At this point in Barbra Streisand's legendary career, no one can rain on her parade -- not even President Bush.
To add to her stellar list of accolades, Streisand has been given the prestigious Kennedy Center Honor.
"It's a recognition of your country in a sense towards you, the artist, and the recognition of the importance of the arts in general," Streisand told Early Show co-anchor Julie Chen.
Streisand has been a vocal critic of President Bush and many wondered if she would accept the award and attend the traditional White House gala.
"This is a weekend that celebrates the arts and artists, so I shall say that -- art transcends politics this weekend," she said.
On her official bio from the Kennedy Center, they list her job title as director, actress, singer, writer, composer and producer.
"You could add to that activist and environmentalist," Chen said.
Streisand grew up poor in Brooklyn, N.Y. Her father, a teacher, died when she was just 15 months old. The family continued to struggle. Streisand will never forget those early memories.
"My early childhood, we never had a couch. We never had a living room. We only had a dining room. And then my grandmother and grandfather lived in one bedroom and my mother, my brother and I slept in another bedroom, so we never had fancy things," she said. "We moved to another -- a project in Brooklyn and I remember the luxuriousness of this couch! Now I love couches. I never had a doll. I had a hot water bottle."
But those humble beginnings somehow helped Streisand find confidence in herself, even when her mother did not.
"My mother wanted me to join the school system. She kept saying, she was a school secretary, she kept saying 'You have free vacations, summers off and this is going to be good for you.' I kept saying, 'But, mom, I want to be an actress. No, you'll never make it. You're not pretty enough, you're not this enough, you're too skinny.' I was always very skinny. But I owe her a lot because, in a sense, I was proving to my mother that this skinny little girl, unconventional looking, I suppose, could be a movie star," she said.
Besides being a movie star, Streisand became a world class recording artist outselling the Beatles.
Despite the recognition, Streisand admits that her voice is far from perfect.
"I was gifted with a good set of vocal chords, I suppose. I believe in if you tell the truth or -- it comes from your heart, what comes from the heart goes to the heart. So it reaches people," she said.
She also can credit her deviated septum for her success as well.
"I think it helps," Streisand admitted.
Streisand made her film debut 40 years ago and became one of Hollywood's leading ladies.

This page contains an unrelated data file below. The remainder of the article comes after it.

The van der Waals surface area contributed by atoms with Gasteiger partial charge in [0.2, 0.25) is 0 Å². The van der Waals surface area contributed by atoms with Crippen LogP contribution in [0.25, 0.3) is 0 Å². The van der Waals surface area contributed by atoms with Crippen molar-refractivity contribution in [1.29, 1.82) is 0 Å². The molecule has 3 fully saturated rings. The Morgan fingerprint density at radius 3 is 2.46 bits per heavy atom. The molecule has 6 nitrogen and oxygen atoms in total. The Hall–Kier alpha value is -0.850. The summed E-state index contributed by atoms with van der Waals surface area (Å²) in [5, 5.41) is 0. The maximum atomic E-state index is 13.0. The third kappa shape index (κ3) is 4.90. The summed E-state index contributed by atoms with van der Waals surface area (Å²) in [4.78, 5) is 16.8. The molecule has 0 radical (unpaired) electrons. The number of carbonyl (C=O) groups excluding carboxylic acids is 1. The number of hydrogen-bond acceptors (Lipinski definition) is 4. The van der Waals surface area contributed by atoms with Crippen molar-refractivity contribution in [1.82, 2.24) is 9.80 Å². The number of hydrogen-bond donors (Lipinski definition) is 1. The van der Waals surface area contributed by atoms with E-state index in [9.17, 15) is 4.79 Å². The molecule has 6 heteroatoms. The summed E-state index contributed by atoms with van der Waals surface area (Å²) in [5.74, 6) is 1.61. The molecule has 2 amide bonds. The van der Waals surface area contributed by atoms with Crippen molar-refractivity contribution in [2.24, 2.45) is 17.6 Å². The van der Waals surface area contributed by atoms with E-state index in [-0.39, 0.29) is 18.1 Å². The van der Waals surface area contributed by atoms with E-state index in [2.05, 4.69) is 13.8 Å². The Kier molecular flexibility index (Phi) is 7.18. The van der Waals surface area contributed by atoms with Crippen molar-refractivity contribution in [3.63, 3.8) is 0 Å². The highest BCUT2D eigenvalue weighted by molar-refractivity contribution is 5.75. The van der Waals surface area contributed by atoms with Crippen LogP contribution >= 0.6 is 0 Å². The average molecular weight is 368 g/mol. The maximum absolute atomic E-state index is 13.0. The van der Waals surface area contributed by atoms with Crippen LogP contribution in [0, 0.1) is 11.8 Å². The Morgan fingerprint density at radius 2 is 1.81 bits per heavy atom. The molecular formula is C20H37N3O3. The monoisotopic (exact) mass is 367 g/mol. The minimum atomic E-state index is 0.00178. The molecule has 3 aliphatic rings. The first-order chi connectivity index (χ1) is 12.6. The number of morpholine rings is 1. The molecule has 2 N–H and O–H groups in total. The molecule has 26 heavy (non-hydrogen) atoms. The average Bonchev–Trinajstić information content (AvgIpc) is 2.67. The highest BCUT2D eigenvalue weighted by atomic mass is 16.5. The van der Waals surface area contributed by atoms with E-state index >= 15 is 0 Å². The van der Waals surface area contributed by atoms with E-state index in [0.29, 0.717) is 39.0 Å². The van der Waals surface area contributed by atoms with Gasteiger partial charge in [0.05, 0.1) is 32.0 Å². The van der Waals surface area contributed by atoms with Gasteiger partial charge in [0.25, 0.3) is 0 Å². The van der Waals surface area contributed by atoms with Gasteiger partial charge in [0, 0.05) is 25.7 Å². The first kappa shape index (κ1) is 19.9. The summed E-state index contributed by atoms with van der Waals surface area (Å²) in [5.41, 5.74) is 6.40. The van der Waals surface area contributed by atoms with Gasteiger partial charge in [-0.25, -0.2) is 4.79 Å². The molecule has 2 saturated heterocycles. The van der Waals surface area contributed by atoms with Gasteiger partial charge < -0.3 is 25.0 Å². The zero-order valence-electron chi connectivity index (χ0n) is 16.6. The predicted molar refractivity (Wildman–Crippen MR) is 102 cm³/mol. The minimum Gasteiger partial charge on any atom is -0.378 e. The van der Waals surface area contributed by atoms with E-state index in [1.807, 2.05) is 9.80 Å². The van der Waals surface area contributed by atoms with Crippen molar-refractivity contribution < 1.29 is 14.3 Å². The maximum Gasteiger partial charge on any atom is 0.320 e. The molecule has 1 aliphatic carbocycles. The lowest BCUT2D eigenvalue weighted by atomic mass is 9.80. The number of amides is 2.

She won her first an Academy Award in 1968's "Funny Girl" and said she knew it wouldn't be her last.
"How do I say this? Belief inspires reality. Perception and belief creates reality. It's a vision. I don't know. I remember it was an awful choice I made wearing the dress I made for the first Academy Award, but I thought to myself, I'm going to win this again. Isn't that terrible to say? But that's the truth," she said.
Streisand was nominated for four more Oscars, and won again for writing "Evergreen," the love theme to "A Star Is Born." She was the first female composer ever to win an Academy Award.
In 1983, Streisand released her 15-year labor of love "Yentl." She was the first woman in Hollywood to star, co-write and produce a film. The film paid tribute to her father, who died when she was an infant.
"I had to become my own father in a sense. And I also had to be everyone else's parent. You know, when you direct, you -- they are your children in a way. So it brings out all those instincts that are dormant sometimes, you know?" she said.
Another big personal triumph for Streisand was "The Prince of Tides," which garnered her seven Oscar nominations.
"What drew you to the book?" Chen asked.
"How human beings can transform and heal through a search for the truth. That's the basis of this story, and understanding your childhood, understanding your parents, forgiveness," Streisand said.
But the film many called the most romantic of all time is "The Way We Were," her 1973 pairing with Robert Redford.
"He was wonderful to work with. I loved working with him. Always interesting. Always in the moment, you know? So we never knew what each other was going to do -- take to take," she said.
In the '70s and '80s, Streisand was visible on the silver screen, but absent from concert stages.
It was stage fright that kept her away from the stage. During her performance in Central Park in 1967, Streisand forgot the words before 135,000 people -- prior to that she never experienced stage fright.
"No stage fright. You know, it was scary. It was wonderful. But I remember it being a horrifying experience. Really embarrassing to forget the words, forget the words. That's why I didn't sing for a very long time until they invented Teleprompters. It still scares me to this day," Streisand admitted.
"What is the biggest misconception about you," Chen asked.
"One? Gosh, I don't know. What do they say? What do they say about me? I'm difficult. Oh, difficult. That's one. Right? I don't know. Maybe in the search for the -- striving for excellence, I think may be perceived as difficult. It's not perfection because there is no such thing as perfection. I remember writing in my journal when I was 15, observing an acting class, that perfection was imperfection. Because, otherwise, it's inhuman, you know? It's almost too perfect," she said.
Well, in the eyes of millions dedicated and adoring fans, she's pretty close to being perfect.
The 31st annual Kennedy Center Honors will be broadcast tonight at 9 p.m. ET, on CBS.